The National Lottery
Gambling and grants for good causes: a complex issue.
- Isn't the Methodist Church opposed to gambling?
The Methodist Church's general approach to the National Lottery, as with other forms of gambling, is to press for safeguards to protect people from harm as a result of gambling. Some gambling activities are particularly harmful, and certain groups of people are particularly vulnerable to this harm. In addition, even softer forms of gambling such as National Lottery may become a cause for concern if they further the normalisation of gambling beyond its appropriate role in society, or if they lead gamblers on to more harmful kinds of gambling.
- Are Methodists allowed to apply for Lottery grants?
The National Lottery was adopted by the Methodist Conference in 1999. The resolutions of the report allowed Methodist Churches to consider applying for money from the National Lottery, for good causes. A later resolution extended this permission to allow Lottery funding to be used by any fund.
- But surely there are concerns about the Lottery?
The gambling landscape has changed dramatically since the creation of the National Lottery. Following the Gambling Act 2005, the prevalence of gambling and gambling advertising have increased greatly in the UK. In the most recent Gambling Prevalence Survey, almost 50% of those polled said they had played the National Lottery in the last week.
The Methodist Church has continued to raise concerns about the effects of normalising gambling: however it is not clear from the evidence whether the National Lottery has caused an increase in problem gambling or not.
The Methodist Church also monitors the prevalence of gambling among young people, particularly young people, to ensure that the Lottery is not leading this vulnerable group into problem gambling.
One recent trend is towards harder forms of gambling through lotteries. For example, the design of scratch cards enables, or even encourages, people to "chase their losses" and so people risk gambling, and losing, more than they intend. This risk has been increased by Camelot's recent introduction of £10 scratch cards which have a maximum prize of £4 million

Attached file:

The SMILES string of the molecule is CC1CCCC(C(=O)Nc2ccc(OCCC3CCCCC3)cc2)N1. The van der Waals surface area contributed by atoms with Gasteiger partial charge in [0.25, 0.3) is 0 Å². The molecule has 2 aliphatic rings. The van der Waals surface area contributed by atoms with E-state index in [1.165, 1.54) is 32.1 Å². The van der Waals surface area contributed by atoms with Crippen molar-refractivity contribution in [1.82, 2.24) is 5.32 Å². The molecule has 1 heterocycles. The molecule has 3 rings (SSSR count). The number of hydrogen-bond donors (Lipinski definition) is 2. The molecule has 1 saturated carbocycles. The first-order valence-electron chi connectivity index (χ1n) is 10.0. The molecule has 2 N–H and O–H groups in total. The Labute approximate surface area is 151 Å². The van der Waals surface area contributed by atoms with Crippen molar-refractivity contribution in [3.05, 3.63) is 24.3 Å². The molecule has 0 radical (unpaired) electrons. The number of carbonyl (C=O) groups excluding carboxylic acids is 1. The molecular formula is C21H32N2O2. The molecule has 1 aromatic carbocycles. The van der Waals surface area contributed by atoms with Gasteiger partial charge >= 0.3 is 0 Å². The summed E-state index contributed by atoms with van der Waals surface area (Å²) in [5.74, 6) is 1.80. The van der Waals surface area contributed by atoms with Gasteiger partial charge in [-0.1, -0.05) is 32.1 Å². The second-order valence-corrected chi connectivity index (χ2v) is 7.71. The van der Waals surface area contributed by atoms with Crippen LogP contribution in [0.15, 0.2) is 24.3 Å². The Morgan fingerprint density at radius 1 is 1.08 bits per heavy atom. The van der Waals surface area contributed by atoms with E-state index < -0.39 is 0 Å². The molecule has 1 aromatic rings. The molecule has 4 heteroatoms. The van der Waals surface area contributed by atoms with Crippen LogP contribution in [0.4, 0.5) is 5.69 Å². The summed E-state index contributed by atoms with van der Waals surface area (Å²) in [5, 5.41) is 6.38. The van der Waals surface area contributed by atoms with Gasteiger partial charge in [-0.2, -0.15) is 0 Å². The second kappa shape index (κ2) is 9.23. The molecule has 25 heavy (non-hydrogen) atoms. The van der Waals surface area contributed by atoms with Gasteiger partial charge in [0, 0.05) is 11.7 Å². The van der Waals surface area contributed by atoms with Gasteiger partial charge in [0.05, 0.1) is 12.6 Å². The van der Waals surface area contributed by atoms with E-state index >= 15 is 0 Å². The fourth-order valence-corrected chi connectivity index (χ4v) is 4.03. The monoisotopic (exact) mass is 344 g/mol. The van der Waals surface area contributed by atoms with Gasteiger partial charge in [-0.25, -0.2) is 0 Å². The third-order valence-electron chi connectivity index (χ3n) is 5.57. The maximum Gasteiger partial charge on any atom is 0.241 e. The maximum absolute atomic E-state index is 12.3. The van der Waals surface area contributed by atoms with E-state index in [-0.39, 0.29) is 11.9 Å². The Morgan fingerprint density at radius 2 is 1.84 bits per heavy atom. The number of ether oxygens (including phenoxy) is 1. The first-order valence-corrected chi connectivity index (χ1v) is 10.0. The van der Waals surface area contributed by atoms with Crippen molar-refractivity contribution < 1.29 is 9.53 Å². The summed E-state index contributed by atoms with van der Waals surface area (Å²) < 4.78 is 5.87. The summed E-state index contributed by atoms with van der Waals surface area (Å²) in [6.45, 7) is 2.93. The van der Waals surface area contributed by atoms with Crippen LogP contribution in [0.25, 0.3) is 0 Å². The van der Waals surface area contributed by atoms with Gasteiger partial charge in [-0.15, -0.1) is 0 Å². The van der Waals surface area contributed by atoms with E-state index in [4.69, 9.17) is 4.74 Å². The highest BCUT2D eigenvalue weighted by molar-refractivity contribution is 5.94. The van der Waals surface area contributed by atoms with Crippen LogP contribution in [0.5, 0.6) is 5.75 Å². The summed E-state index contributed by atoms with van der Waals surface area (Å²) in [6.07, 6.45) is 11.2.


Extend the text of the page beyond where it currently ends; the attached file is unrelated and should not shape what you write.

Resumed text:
In summary, at present the National Lottery does not seem to be a major driver of problem gambling, but if future studies strengthen evidence for a link between Lottery participation and future problem addiction, this would cause us to reevaluate the seriousness of the National Lottery.
- Can the Methodist Church have any influence for good?
Officers of the church have regular meetings with the Gambling Commission, which regulates of the Lottery, and with Camelot, which runs the Lottery, at which we are able to learn about the future directions of the Lottery and to express any concerns. They are both aware of the power that the Lottery has and the need to ensure that it is run as well as possible.
- How does the Church help those with gambling problems?
There is no formal Methodist system of support for people who are harmed by gambling, through the Lottery or otherwise. However many self-help groups such as Gamblers Anonymous meet on Methodist Church premises.
If you or someone known to you is having problems with gambling, you can contact the GamCare helpline
- For further information...